Turf Wars: Stepping on toes in Libraryland

I always like to joke about the number of committees I sit on. Librarians love to complain about the number of meetings we attend, and of course meetings are just the time consuming playthings of committees. (I suppose teleconferences/webinars are the time consuming playthings of groups that meet at a distance.)

Maybe this is old hat to most of you, but I had a realization about all of these committees last week at SLA 2010… they set up turf wars. There’s a couple ways I’ve seen this manifest – either it’s the same people in variations of the same committee, each with a slightly different scopes and missions, or it’s different people in different groups trying to assert themselves in same area, vying for supremacy of a narrow strip of libraryland. Turf wars are the logical extension. A very wise librarian, in the middle of a committee meeting that was trying to distinguish itself from another committee meeting, said that the problem was, “[we’re] stepping on each other’s toes, and somebody’s going to get hurt.” They’re right though I think the hurt and pain is sort of what keeps us in check.

Someday, when I finally make sense of the tangled mass of committees that feed upon transportation librarians, I will go into gory details, but for now I’ll just stick in vague generalities.

The funny thing about libraryland turf wars is that the stakes are usually fairly low. Occasionally, the committees are working on something big that matters, that will have a legacy that will actually leave an impact, but overall I think it’s all pretty incremental and low. That’s not to say things don’t matter, but the perspective is off. I am often guilty of drawing my personal lines in the sand in preparation of some sort of battle, but upon reflection I realize that not getting my way is not the end of the world. (Though this also plays into my personal belief that you have to be the change you want, or “put up or shut up.”)

Maybe I just need a better separation of work/life?

Transportation Knowledge Network? What’s that?

Last week was National Library Week. I didn’t really celebrate. (Oddly enough, I’ve never really ever noticed anything like that on campus in my decade here. Dang… I sound old.)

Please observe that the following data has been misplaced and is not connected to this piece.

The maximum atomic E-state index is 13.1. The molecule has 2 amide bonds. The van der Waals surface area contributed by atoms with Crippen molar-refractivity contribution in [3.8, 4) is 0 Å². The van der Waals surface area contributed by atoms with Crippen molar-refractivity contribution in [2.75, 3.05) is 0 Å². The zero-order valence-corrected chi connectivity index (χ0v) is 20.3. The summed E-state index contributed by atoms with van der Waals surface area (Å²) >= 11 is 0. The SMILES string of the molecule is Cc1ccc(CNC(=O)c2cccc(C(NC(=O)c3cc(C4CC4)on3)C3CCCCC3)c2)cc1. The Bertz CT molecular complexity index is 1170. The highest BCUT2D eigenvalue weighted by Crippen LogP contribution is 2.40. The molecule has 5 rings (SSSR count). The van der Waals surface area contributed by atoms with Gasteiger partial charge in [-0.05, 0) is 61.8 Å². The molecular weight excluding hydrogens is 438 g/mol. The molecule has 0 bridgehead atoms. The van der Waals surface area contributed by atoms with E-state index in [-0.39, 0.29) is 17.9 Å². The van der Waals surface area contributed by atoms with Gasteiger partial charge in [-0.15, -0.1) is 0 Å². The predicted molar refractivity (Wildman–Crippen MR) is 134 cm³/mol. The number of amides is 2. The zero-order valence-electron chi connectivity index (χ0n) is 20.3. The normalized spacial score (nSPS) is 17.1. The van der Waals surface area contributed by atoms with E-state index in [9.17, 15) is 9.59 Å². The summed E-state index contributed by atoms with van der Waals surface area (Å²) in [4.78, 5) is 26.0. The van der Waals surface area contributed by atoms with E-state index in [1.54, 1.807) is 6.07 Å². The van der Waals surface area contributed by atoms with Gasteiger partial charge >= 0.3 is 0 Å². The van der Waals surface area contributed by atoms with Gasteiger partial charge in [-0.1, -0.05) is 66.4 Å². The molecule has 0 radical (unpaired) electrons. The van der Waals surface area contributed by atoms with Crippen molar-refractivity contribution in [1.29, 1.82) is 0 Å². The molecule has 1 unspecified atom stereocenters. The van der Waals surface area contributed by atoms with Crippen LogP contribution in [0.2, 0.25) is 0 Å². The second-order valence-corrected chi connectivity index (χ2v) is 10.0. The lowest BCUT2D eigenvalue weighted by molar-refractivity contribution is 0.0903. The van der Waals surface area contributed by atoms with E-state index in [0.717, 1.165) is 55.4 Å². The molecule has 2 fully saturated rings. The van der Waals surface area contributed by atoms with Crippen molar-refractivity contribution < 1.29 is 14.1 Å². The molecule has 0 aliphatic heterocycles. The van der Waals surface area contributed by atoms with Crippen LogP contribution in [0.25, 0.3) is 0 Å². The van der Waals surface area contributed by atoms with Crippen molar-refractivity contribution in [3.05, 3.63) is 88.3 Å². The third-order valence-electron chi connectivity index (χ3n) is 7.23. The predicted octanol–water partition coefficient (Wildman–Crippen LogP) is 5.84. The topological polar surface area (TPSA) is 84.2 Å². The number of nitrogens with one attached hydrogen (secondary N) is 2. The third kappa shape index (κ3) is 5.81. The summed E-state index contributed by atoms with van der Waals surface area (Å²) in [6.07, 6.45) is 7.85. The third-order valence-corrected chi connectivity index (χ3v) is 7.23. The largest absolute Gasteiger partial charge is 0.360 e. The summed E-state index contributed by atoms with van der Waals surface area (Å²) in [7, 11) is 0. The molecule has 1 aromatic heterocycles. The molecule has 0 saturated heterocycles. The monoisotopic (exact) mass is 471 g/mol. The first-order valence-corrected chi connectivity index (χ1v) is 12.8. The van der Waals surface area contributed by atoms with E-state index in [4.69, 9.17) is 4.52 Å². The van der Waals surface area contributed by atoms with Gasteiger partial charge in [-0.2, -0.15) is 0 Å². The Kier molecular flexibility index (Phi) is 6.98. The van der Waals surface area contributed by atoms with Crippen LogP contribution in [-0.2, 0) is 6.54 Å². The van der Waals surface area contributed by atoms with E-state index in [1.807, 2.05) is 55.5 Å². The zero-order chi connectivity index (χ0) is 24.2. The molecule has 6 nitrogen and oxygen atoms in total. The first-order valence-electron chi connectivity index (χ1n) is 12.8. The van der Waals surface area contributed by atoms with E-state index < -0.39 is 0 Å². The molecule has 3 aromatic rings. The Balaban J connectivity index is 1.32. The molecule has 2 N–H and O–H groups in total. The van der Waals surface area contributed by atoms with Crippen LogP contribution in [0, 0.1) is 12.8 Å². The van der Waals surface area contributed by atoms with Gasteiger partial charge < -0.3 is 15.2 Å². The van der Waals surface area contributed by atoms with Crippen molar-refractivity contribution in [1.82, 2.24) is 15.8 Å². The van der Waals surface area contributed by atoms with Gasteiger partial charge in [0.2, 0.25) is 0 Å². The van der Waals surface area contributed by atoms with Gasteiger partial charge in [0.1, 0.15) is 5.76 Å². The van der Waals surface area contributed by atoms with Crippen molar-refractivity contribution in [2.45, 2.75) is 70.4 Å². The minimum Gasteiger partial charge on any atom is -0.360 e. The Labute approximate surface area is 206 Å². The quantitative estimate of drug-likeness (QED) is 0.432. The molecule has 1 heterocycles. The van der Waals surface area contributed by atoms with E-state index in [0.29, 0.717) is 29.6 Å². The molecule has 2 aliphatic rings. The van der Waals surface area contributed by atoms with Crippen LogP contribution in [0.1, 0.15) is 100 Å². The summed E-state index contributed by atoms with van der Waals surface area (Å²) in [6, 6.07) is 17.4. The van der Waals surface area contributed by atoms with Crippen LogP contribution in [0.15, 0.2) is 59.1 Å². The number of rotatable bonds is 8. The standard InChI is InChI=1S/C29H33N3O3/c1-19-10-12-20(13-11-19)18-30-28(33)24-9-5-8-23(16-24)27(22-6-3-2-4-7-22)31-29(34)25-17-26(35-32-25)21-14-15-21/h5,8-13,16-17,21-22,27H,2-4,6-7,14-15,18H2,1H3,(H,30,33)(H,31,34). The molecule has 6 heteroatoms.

Andrew Krzmarzick, the Director of Community Engagement at GovLoop, started a discussion about National Transportation Knowledge Networks. It almost made me weep with joy for a variety of reasons, mainly – I was chuffed to see somebody out of the usual suspects talking about it.

Some background:
The concept of knowledge networks is relatively new, but basically it is about the community working together, sharing resources and ideas, to foster innovation and communication. Libraries very much have a role in this model, and in transportation kicked the whole thing off. It started with the Midwest Transportation Knowledge Network (MTKN), which was a pilot for the TKN concept. Now we also have ETKN and WTKN. (I’m currently chair of WTKN.) As soon as the new transportation authorization comes through congress, hopefully they will fund the National Transportation Knowledge Network, which is sort of happening at TransportationResearch.gov, but of course it’s hard to do much with almost no resources.

The reason the GovLoop post almost made me weep is that I get excited and happy anytime non-librarians talk about the TKN idea. TKNs may have started with libraries because librarians are exceptionally good at networking and resource sharing, but I firmly believe it’s time for us to get other people to join the network. It’s a narrow definition of knowledge to say that it has to be stuff that could pass through the libraries’ domain. What about gray literature? The transportation community should not necessarily wait for ideas and work to be published or somehow officially deigned useful to share. Constant collaboration will not only improve research but also practices in the field.